How Syrian Influencer Chef Omar, Accused of Assad Ties, Divided the Diaspora

ISTANBUL—In March, as the Islamic holy month of Ramadan approached, a block-long line formed in Aksaray, a neighborhood affectionately termed “Little Syria” due to its substantial immigrant population. Eager patrons waited to dine at Chef Omar’s, a new restaurant celebrated as Istanbul’s premier shawarma destination. This establishment, named after its owner, Damascus-born social media chef Omar Abu Lebda, marks his latest venture. Chef Omar’s fame has skyrocketed since the COVID-19 pandemic.

Yet, despite the acclaim and rave reviews, some Syrians refuse to patronize Chef Omar’s. The chef is mired in controversy, with detractors accusing him of being disconnected from Syria’s prolonged humanitarian crisis and alleging ties to President Bashar al-Assad.

Assad remains a global pariah, burdened by sanctions, although last year saw his regime normalizing relations with several Arab states, acknowledging his rule as an unfortunate reality. The Syrian government, in an effort to rebrand and attract economic investment, is accused of enlisting celebrities, YouTubers, and travel vloggers to “whitewash” war crimes and portray the nation as rejuvenated.

Opponents of Chef Omar assert evidence of his pro-government leanings, though he denies any association with the Assad regime. Regardless of the truth, his rapid rise underscores that even cuisine—a revered aspect of Syrian culture—has not escaped the deep political fissures that have divided the country and its diaspora since the civil war began 13 years ago.

Chef Omar fled Syria in 2012 to escape the war, initially finding refuge in Sudan, a rare visa-free sanctuary for Syrians. By 2014, he had relocated to Istanbul, training at a local culinary academy. During the COVID-19 pandemic in 2020, he swiftly amassed millions of followers on social media, uniting Syrians displaced by war and isolated by lockdown to share and prepare recipes together. Today, his Facebook followers number 7.4 million, with 3.5 million on YouTube.

In many of his videos, Chef Omar evokes characters from “Bab Al-Hara,” a beloved Syrian soap opera set in 1930s Damascus. Donning traditional Damascene attire—sadriya shirt, vest, sharwal pants, and a wooden spoon in a floral sash—he warmly engages the camera, using Damascene slang to connect with his audience.

For countless displaced Syrians worldwide, Chef Omar serves as a lifeline, teaching them to recreate classic Syrian dishes with available ingredients through resourceful, straightforward recipes. His innovations include using sliced bread for fried kibbeh and preparing flan on a stovetop. He has even cooked labor-intensive dolma in a hotel room and accepted a challenge to prepare an entire Ramadan iftar meal within an hour during a YouTube livestream.

Chef Omar, like other social media chefs, acts as a culinary diplomat. In one episode, he captivates an Estonian guest with the various forms of kibbeh—fried, grilled, simmered—a cherished national dish. For Syrian viewers, he provides a culinary journey back to a lost homeland, while also breaking taboos and embracing new recipes, offering tips on sourcing hamburger meat or making pizza in a pan in a foreign land.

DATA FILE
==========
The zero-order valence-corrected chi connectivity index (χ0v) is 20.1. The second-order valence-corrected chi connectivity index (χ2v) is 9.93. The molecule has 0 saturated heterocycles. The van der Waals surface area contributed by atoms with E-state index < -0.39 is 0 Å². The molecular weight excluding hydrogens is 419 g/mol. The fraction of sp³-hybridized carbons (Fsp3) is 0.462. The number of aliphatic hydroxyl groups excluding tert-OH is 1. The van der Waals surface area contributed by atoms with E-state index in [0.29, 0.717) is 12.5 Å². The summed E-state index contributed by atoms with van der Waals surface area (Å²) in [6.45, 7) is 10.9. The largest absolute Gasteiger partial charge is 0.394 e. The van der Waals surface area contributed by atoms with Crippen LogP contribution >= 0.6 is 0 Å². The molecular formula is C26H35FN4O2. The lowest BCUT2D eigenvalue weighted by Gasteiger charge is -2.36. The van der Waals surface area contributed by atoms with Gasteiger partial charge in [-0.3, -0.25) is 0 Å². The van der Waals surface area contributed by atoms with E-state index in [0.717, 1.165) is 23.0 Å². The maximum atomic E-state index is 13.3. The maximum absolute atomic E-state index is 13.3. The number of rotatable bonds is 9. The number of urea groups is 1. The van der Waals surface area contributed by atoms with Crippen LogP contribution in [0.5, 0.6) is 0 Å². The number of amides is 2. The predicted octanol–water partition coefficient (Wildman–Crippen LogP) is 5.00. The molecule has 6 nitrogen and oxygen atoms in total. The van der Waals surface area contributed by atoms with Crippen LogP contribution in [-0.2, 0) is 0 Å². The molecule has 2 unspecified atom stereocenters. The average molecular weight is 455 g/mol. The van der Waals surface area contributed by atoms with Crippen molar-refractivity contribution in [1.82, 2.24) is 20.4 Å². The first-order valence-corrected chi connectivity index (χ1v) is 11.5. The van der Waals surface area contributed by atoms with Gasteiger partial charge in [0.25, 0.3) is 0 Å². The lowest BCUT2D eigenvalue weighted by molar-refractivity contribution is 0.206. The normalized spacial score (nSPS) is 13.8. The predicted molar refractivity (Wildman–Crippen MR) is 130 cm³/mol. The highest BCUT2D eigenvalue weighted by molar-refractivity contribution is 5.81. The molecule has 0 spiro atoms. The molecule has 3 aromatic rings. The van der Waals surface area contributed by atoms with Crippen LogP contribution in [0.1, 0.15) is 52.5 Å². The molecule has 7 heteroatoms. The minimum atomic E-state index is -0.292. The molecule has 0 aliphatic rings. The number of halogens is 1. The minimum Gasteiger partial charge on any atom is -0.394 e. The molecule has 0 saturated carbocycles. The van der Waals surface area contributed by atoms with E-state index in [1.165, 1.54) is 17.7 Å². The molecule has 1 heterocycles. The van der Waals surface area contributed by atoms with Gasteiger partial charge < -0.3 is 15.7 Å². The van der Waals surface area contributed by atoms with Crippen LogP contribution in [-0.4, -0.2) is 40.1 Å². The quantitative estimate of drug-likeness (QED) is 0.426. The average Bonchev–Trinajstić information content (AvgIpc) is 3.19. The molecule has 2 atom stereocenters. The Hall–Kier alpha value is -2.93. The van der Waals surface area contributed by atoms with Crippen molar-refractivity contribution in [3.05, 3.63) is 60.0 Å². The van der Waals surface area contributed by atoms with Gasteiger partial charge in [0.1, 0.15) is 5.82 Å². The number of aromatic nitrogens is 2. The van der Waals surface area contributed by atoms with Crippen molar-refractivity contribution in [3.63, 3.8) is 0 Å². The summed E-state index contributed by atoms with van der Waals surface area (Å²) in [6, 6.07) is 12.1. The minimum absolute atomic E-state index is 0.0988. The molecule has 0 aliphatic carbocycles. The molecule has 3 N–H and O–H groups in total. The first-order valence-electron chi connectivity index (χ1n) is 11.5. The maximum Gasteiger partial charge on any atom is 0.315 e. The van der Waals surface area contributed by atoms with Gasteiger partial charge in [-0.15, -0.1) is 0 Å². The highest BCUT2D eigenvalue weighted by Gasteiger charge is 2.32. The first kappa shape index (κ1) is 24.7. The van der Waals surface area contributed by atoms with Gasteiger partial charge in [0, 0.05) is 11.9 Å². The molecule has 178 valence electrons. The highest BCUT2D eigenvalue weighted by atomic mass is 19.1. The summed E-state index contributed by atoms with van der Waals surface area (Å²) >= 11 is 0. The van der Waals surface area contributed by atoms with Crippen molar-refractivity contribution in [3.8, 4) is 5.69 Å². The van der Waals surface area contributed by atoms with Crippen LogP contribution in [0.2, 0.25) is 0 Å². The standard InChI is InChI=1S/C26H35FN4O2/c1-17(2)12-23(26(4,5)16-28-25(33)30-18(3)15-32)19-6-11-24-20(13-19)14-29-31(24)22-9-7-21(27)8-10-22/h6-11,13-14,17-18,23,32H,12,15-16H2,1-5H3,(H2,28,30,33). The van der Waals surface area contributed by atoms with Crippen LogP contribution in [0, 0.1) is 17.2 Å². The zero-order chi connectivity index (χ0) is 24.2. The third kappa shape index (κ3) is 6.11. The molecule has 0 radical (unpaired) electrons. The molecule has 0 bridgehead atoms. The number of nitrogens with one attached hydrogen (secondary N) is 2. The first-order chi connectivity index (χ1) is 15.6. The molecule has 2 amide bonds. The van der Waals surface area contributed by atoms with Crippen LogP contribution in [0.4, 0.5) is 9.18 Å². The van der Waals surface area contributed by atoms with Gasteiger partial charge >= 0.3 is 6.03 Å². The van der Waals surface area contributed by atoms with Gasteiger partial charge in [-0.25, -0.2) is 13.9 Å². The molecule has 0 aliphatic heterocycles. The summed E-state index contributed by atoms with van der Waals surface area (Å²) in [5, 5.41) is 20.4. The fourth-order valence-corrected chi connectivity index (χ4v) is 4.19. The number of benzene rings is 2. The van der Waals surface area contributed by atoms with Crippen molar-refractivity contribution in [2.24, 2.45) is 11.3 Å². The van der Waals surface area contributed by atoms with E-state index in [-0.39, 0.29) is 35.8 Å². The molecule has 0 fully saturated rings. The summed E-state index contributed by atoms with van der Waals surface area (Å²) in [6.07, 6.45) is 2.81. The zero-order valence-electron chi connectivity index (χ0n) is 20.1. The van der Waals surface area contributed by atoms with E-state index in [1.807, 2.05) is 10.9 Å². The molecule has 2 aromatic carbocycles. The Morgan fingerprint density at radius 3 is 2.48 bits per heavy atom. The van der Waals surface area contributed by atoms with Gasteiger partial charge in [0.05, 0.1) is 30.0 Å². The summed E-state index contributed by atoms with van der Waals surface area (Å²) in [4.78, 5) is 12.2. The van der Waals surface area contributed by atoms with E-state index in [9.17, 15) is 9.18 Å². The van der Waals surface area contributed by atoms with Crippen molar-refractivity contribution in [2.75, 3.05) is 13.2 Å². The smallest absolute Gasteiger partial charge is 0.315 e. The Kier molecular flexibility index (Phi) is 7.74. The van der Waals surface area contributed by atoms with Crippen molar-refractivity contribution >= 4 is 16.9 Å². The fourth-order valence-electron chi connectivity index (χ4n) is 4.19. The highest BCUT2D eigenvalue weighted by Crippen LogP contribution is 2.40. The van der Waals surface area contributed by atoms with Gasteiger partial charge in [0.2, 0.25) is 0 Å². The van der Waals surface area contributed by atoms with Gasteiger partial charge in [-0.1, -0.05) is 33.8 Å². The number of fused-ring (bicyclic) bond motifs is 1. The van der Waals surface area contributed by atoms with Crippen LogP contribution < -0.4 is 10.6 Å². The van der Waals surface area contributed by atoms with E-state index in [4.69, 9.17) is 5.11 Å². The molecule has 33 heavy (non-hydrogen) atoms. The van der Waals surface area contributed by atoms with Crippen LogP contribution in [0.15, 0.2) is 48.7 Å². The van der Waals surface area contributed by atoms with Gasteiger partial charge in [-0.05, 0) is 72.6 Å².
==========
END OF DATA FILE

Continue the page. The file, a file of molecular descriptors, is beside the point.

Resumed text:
The opening of Chef Omar’s restaurant in March culminated his many pursuits, blending culinary creativity with marketing savvy. The opening night saw every table reserved, with currencies from visitors from Lebanon, Jordan, Iraq, and the Gulf states on display. The restaurant featured Chef Omar-branded bread rolls and a replica of his cooking channel kitchen for fans to take photos.

Foreign Policy sampled a shawarma with chewy bread, zesty aioli, and lemon notes. (It was delicious, but not the city’s best.) The menu included Extreme Mandarin soda, avoiding American cola products due to Turkey’s boycott over U.S. support for Israel, alongside unique fast-food items like boneless chicken tenders with dynamite sushi sauce, mozzarella sticks, and a taco onion smashburger.

What Chef Omar’s restaurant doesn’t publicize is the extensive criticism he’s faced over the past two years, with even his sacred shawarma under scrutiny.

In 2022, Chef Omar was accused by the pro-opposition Orient News of disparaging a donation drive for displaced Syrians in Idlib while appearing on a pro-government radio station. With over 90% of Idlib’s 4.5 million residents living below the poverty line, such comments sparked outrage among Syrians online.

While Chef Omar faces typical celebrity pitfalls, his controversies are uniquely Syrian. Some criticize him for being “gray,” not publicly declaring his stance on the conflict. Syrian refugees in Turkey, who began arriving in large numbers during the 2015-2016 government offensives, mostly oppose Assad and don’t wish to return to Syria under current conditions.

Though Chef Omar claims to “separate cooking from politics,” many in the diaspora, especially government opponents, criticize him for not using his platform to condemn Assad. Some even label him a government supporter due to his silence, a stance seemingly reinforced by his mother’s social media feud, where she claimed he had connections with Syrian intelligence.

Since his restaurant’s opening, calls for a boycott have surged, fueled by allegations that Chef Omar flies the Syrian government flag, a red, white, and black tricolor. Although Foreign Policy didn’t observe the flag, its presence would be deeply offensive to many Syrians in Turkey, already facing rising xenophobia, raids, detentions, and deportations.

Despite these challenges, some opposition members believe canceling Chef Omar hinders Syrian unity and reconstruction. “We need successful examples like [Chef Omar] to inspire us,” stated opposition journalist Nedal Malouf in a YouTube video. “His success is our success.”

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